The evidence session was part of the committee’s inquiry into the role of assistive technology in improving disabled people’s employment rates.

Moran said she feared that if she applied for a job working for a minister, that minister would not be able to accommodate her if she had to say, ‘Sorry, my computer’s not working today.

Source: Home Office IT failure stalls disabled civil servant’s career, MPs hear | DisabledGo News and Blog


Insurers have been accused of depriving access to life insurance and other kinds of cover to people with depression and anxiety, even for physical conditions unrelated to their mental health.

People who have suffered even mild mental health conditions or one-off episodes say they have been refused life insurance altogether, aggravating their financial insecurity.

Dozens of complainants have been in touch with the Guardian about the alleged discrimination. Charities and campaigners described the findings as “extremely worrying” and showed that insurers were operating based on an outdated understanding of mental illness.

In some cases, insurers appear to base their refusal on long-distant episodes of depression or anxiety, or when customers admit to having had suicidal thoughts or self-harming noted on their medical records. These customers are then allegedly deemed unsuitable to insure even for circumstances where death is not linked to a mental condition.


Source: People with mental illnesses refused access to insurance cover : The Guardian


Tax and social security reforms driving losses of £5,500 a year for some households, report finds

Photo: Tang90246/Fotolia

Households containing at least one adult and one child with a disability have been hardest hit by the policy decisions of post-2010 governments, according to a report by the Equality and Human Rights Commission (EHRC).

The research, part of an ongoing study into the cumulative impacts of tax, social security and public spending policies, was released last week ahead of the autumn Budget. It found some families stood to lose at least 13% of their net incomes by 2022, largely because of welfare and tax reforms.

Households with at least one ‘core’ disabled adult (as defined by the Equality Act 2010) and at least one disabled child, are the biggest losers, with losses of over £5,500 per year, the report said. Families where children were not disabled, but at least one adult was, stood to lose £2,500.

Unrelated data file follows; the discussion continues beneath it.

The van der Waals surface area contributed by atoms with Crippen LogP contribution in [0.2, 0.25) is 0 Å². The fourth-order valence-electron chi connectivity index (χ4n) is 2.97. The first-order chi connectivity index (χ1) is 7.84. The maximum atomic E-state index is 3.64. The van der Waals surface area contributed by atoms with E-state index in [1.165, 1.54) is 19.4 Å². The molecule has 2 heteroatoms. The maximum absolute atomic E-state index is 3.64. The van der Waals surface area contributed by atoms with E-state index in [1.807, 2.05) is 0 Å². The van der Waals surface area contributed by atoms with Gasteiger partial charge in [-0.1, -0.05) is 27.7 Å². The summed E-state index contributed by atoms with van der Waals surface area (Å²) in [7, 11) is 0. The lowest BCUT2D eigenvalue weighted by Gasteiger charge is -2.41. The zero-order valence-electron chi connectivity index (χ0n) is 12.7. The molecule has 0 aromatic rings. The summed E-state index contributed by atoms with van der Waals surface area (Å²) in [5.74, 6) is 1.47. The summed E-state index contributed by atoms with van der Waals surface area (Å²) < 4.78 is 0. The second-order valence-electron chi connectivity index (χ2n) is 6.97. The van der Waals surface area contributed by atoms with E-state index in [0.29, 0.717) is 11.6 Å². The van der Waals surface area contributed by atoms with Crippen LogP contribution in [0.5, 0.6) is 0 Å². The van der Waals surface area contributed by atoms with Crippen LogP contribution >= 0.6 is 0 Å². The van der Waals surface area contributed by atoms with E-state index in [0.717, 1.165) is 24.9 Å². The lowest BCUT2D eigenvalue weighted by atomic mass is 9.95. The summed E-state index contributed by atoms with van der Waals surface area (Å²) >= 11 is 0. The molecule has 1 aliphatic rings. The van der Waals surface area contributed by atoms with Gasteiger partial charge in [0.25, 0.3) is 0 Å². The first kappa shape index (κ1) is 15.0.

Joe Godden, a professional officer at the British Association of Social Workers (BASW), said the findings would come as “absolutely no surprise” to frontline social workers. “Practitioners working with people with disabilities hear about the impact of cuts on a daily basis,” he told Community Care.

Older people were also likely to be disproportionately hit, with those in the 65-74 age group facing average losses of around £1,450 per year, the study found. More broadly, it concluded that the poorest households stood to lose about 10% of their income by 2021-22 because of tax and social security changes, while the wealthiest lost less than 1%.

‘Consistent negative gradient’

The EHRC report also examined the impact of tax and welfare reforms and wage changes based on households’ overall ‘disability score’. This was assessed by summing the number of functional difficulties, for example around mobility, memory or learning, across all adults and children within a given household.

The research highlighted a “consistent negative gradient” in terms of the impact of reforms.

Households with higher disability scores suffered greater changes to their net incomes because of less-generous benefits and tax credits, with the introduction of universal credit exacerbating the situation.

Households with a disability score of zero have the smallest losses on average, the report found. Households with a disability score of 4 or 5 lost around 7% of net income on average, while those with a score of 6 or more lost around 10% on average.

‘Increased costs of having a disability’

BASW’s Godden said social workers were well aware of a range of issues associated with tax and welfare cuts and other reforms that were disproportionately affecting people with disabilities.